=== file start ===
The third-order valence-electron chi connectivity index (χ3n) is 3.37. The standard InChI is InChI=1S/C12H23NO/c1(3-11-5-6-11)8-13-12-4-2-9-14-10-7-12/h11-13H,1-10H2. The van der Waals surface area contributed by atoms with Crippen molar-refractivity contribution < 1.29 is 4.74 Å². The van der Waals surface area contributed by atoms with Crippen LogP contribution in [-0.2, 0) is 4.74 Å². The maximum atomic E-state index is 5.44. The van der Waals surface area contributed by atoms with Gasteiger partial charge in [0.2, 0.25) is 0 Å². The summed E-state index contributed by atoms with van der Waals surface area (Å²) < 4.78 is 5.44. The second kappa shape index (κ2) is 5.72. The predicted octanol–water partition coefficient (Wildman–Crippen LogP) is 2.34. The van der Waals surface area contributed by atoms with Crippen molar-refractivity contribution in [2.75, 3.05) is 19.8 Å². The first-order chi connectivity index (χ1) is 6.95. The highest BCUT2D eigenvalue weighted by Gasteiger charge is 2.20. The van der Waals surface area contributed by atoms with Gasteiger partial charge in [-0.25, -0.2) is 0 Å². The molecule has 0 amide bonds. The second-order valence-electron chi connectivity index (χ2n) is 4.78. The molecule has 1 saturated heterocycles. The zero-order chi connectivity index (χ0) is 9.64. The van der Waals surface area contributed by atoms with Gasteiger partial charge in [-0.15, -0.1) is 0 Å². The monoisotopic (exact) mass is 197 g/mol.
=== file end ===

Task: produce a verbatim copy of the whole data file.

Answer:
The third-order valence-electron chi connectivity index (χ3n) is 3.37. The standard InChI is InChI=1S/C12H23NO/c1(3-11-5-6-11)8-13-12-4-2-9-14-10-7-12/h11-13H,1-10H2. The van der Waals surface area contributed by atoms with Crippen molar-refractivity contribution < 1.29 is 4.74 Å². The van der Waals surface area contributed by atoms with Crippen LogP contribution in [-0.2, 0) is 4.74 Å². The maximum atomic E-state index is 5.44. The van der Waals surface area contributed by atoms with Gasteiger partial charge in [0.2, 0.25) is 0 Å². The summed E-state index contributed by atoms with van der Waals surface area (Å²) < 4.78 is 5.44. The second kappa shape index (κ2) is 5.72. The predicted octanol–water partition coefficient (Wildman–Crippen LogP) is 2.34. The van der Waals surface area contributed by atoms with Crippen molar-refractivity contribution in [2.75, 3.05) is 19.8 Å². The first-order chi connectivity index (χ1) is 6.95. The highest BCUT2D eigenvalue weighted by Gasteiger charge is 2.20. The van der Waals surface area contributed by atoms with Gasteiger partial charge in [-0.25, -0.2) is 0 Å². The molecule has 0 amide bonds. The second-order valence-electron chi connectivity index (χ2n) is 4.78. The molecule has 1 saturated heterocycles. The zero-order chi connectivity index (χ0) is 9.64. The van der Waals surface area contributed by atoms with Gasteiger partial charge in [-0.15, -0.1) is 0 Å². The monoisotopic (exact) mass is 197 g/mol.